Autoimmune diseases affect more than 2% of the US population, with effects on morbidity and mortality and associated health care costs that rival those of cancer and heart disease. Both genetic and environmental factors influence the development of autoimmune diseases, which result from an imbalance between activation and regulation of the immune system. As our understanding of the immunological mechanisms that drive these diseases has grown, the impetus has been to develop specific therapies that restore immune tolerance to disease-associated autoantigens. We recently identified by trans-ancestral mapping a single nucleotide polymorphism (SNP), rs1876453, located just inside the first intron of the immune-associated complement receptor 2 (CR2) gene that was enriched in controls rather than lupus cases, suggesting that it had a protective effect. CR2 is located directly 5? of complement receptor 1 (CR1) at chromosome 1q32. We found that B cells from individuals with the protective SNP had increased transcription of the CR1 gene but no changes in CR2 transcriptional levels. We hypothesize that increased transcription of CR1 associated with the protective CR2 SNP results in the active induction of antigen-specific immune tolerance. We will evaluate the mechanism for this using several immunological and transcriptional approaches and ultimately test whether forced overexpression of CR1 restores tolerance in a model of systemic lupus erythematosus. We propose that CR1 is a viable target for the early treatment of lupus and other autoimmune diseases during the preclinical phase in which autoantibodies are present in the absence of symptoms. With rising enlistment into the military of young minority women who are at increased risk of developing lupus, the future extension of our findings into tangible interventions will have a substantial impact on veteran health.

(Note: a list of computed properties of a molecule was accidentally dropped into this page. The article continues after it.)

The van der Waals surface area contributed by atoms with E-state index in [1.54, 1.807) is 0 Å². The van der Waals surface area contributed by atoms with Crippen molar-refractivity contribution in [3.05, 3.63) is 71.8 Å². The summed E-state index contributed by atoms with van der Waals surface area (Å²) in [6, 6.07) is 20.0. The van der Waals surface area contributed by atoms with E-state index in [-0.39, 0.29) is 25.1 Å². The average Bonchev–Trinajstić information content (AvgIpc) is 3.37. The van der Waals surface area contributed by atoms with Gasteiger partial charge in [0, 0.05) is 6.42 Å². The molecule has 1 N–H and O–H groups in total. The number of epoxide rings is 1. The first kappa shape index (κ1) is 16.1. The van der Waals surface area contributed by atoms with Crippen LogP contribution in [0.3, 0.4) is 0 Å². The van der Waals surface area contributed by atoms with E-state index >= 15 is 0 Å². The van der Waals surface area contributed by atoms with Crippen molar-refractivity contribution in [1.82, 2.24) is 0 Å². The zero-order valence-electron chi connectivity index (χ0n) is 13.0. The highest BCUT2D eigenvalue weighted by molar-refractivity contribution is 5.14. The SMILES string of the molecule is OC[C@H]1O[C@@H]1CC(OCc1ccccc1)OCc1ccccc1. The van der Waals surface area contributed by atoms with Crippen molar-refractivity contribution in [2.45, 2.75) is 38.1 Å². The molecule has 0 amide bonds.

Lupus disproportionally affects young women and minorities. In 2015, women comprised 15.5% of the active duty force and 19% of the Selected Reserve force, and minorities made up 31.3% of the active duty force and 26% of the Selected Reserve force (Department of Defense 2015 Demographics Profile of the Military Community). The number of women receiving care at the VA has doubled since 2000, and although the total veteran population continues to decrease, the female veteran population has been increasing each year and this trend is expected to continue through 2044 (Office of the Actuary, Veteran Population Projections Model (VetPop2014)). Current treatments for lupus are often ineffective and have substantial short- and long-term toxicity. This project is relevant to veteran health because it will characterize the mechanism by which a disease-associated genetic variant reduces risk of lupus. Since this variant is associated with phenotypic effects that influence immune tolerance, understanding its mechanisms has important therapeutic implications.